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If I am using EventWaitHandle (or AutoResetEvent, ManualResetEvent) to synchronise between threads then do I need to call the Close() or Dispose() methods on that event handle when I am done with it?

EventWaitHandle inherits from WaitHandle, which implements IDisposable. And FxCop complains if I don't implement IDisposable on any class that contains an EventWaitHandle. So this suggests that I do need to call it.

However none of these MSDN usage examples call Dispose() or Close():

http://msdn.microsoft.com/en-us/library/system.threading.eventwaithandle(VS.80).aspx http://msdn.microsoft.com/en-us/library/system.threading.manualresetevent(VS.80).aspx http://msdn.microsoft.com/en-us/library/system.threading.autoresetevent(VS.80).aspx

Is this just an example of Microsoft ignoring their own advice?

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3 Answers 3

up vote 4 down vote accepted

You need to dispose them explicitly. Close() is more appropriate for them as it does call Dispose().

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The disposable resource of an EventWaitHandle is actually a SafeHandle (wrapped in a SafeWaitHandle). SafeHandle implements a finalizer, which eventually makes sure the necessary resource is release, so it should be safe to let the garbage collector / finalizer thread handle it in this case.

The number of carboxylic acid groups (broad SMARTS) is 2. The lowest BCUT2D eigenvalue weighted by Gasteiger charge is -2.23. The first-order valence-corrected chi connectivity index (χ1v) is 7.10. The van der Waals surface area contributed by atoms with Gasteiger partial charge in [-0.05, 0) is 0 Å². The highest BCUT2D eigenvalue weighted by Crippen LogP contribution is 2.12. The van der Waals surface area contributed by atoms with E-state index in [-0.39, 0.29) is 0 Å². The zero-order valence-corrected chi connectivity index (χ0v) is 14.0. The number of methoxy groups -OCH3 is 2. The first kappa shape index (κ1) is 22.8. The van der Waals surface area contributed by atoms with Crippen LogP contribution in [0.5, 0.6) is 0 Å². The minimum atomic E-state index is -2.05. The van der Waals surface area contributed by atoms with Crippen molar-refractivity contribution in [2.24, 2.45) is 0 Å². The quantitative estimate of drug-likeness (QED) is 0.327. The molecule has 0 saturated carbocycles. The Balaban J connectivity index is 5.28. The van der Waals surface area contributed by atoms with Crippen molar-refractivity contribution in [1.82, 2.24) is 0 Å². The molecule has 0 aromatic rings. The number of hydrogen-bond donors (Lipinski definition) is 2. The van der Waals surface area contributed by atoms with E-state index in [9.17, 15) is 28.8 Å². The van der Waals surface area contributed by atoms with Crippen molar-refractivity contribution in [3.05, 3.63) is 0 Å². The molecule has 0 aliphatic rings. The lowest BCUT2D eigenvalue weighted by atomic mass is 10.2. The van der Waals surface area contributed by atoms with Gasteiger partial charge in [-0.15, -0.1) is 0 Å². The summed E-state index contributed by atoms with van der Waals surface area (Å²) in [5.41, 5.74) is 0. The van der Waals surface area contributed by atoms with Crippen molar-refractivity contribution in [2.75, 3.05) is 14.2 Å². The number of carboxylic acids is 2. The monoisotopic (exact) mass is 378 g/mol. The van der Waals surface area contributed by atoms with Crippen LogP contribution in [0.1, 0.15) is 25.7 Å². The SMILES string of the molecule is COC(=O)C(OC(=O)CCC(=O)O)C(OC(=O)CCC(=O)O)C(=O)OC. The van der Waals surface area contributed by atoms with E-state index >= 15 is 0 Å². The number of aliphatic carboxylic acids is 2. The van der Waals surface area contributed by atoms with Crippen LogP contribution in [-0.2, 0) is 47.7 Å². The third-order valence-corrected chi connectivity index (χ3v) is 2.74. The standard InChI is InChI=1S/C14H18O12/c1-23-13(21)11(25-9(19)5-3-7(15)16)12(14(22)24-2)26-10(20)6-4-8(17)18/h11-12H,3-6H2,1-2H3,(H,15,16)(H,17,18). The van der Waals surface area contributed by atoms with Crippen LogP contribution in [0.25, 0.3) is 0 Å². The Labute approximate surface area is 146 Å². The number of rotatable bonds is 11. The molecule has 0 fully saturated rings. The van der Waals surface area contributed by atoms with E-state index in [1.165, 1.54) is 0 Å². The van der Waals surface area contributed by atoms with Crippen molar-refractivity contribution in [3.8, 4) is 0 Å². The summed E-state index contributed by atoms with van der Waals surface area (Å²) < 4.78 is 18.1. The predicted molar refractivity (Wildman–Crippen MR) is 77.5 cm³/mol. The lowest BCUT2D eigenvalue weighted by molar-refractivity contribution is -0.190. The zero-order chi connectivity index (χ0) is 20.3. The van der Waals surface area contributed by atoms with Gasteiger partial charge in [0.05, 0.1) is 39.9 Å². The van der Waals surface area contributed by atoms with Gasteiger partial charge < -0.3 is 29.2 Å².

However, it is always a good idea to explicitly call Dispose() when the resource is no longer needed.

The threading chapter in C# 3.0 in a Nutshell states

This practice is (arguably) acceptable with wait handles because they have a light OS burden (asynchronous delegates rely on exactly this mechanism to release their IAsyncResult's wait handle).

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I'd argue that letting the GC collect it is quite undesirable. Leaving the work to the Finalizer thread is just bad practice. There is but a single finalizer thread and causing it to do more than it really should is not good. If the thread gets blocked, your app is hung. If an exception is thrown on the finalizer thread, your AppDomain crashes. Having the proper dispose pattern guarantees that GC.SuppressFinalize() is called thus suppressing finalization of this object. I have an example of implementing IDisposable - dave-black.blogspot.com/2011/03/… –  Dave Black Aug 27 '14 at 18:02
    
I agree and that's why I state that you should explicitly call Dispose. –  Brian Rasmussen Aug 27 '14 at 18:03

Class definitions from MSDN:

public class EventWaitHandle : WaitHandle
public abstract class WaitHandle : MarshalByRefObject, IDisposable

So yes you must as WaitHandle is IDisposable. FxCop would find this as a rule violation if you didn't.

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Thanks Peter, but why don't the MSDN usage examples call Close() or Dispose()? Is this just Microsoft not following their own advice? –  GrahamS Mar 19 '09 at 9:46
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I'd guess it's 50% not following their own advice, and 50% trying to keep the examples as brief as possible.. with a side dish of the folks writing the examples (not the core sdk developers) not knowing better. –  Peter Drier Mar 19 '09 at 16:47

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